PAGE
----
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No Excuses

On the witness stand in the trial of former Enron bosses Kenneth Lay and Jeffrey Skilling, the company's ex-CFO Andrew Fastow testified that Skilling instructed him to "give me all the juice you can" by falsifying earnings. Translation: create phony partnerships to cover up hundreds of millions of dollars in losses and hide billions of dollars of company debt. Fastow, who previously pleaded guilty to helping pump up Enron stock by scamming Wall Street analysts, is now a government witness against his former employers. "We were using this to inflate our earnings," admitted Fastow.

Legal experts call Fastow's "I was only following orders" explanation the Nuremberg Defense, a term coined because so many defendants invoked it during Nazi war criminal trials. Does Fastow's claim that Skilling made him do it excuse his actions? Of course not, but it does highlight a growing problem: pressure from management to meet unrealistic business objectives is the leading cause of unethical corporate behavior, according to a new American Management Association survey. In other words, when hierarchical rank looms threatening overhead, imposing its unethical demands, puppets like Fastow exhibit an unquestioning, even fearful, reverence for authority.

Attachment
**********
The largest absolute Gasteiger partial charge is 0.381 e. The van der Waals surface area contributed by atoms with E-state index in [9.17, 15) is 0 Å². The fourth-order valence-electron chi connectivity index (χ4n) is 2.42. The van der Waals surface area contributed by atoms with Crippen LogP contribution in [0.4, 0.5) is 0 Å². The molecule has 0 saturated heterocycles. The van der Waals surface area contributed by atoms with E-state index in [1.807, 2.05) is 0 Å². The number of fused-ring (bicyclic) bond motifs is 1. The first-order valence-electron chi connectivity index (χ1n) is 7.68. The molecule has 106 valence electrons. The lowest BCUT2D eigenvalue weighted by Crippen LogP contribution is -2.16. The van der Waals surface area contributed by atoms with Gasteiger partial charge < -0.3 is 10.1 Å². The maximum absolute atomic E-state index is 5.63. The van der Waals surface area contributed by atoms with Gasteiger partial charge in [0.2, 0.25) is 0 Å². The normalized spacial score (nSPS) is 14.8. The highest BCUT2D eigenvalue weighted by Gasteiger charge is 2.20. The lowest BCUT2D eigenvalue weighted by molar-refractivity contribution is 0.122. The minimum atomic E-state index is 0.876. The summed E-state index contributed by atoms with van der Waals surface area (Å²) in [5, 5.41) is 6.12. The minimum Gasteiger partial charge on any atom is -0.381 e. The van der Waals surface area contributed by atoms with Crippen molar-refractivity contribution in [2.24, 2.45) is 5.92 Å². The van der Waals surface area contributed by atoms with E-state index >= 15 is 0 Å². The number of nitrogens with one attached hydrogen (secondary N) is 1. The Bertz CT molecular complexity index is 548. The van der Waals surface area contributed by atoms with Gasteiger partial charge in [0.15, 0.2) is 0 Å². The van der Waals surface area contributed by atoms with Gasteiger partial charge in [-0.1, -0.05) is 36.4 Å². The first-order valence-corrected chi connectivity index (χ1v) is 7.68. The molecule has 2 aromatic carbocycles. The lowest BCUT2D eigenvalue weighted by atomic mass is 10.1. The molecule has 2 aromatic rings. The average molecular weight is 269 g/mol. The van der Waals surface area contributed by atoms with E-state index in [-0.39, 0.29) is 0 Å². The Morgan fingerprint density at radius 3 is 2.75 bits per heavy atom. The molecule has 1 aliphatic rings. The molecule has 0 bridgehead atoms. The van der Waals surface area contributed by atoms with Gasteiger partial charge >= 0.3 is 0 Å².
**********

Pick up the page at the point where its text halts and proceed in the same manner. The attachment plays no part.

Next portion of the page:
If you think standing up to unscrupulous demands from above is risky, you're right. But consider the courageous actions of another former Enron leader, vice president Sherron Watkins. In August 2001, Watkins boldly warned Lay that the company was using shady accounting practices—specifically, off-the-books deals secured only by devalued Enron stock. Initially believing she had discovered trouble unforeseen by senior management, she expected Lay to intervene. When a cover-up ensued instead, she took it upon herself to report her company's bad behavior. Her remarkable bravery in risking everything for her distinguishes Watkins from her coworkers who caved in to the pressure and blindly deferred their moral choices to outside authorities.

If you're not standing up to unethical behavior at work, what's your excuse?
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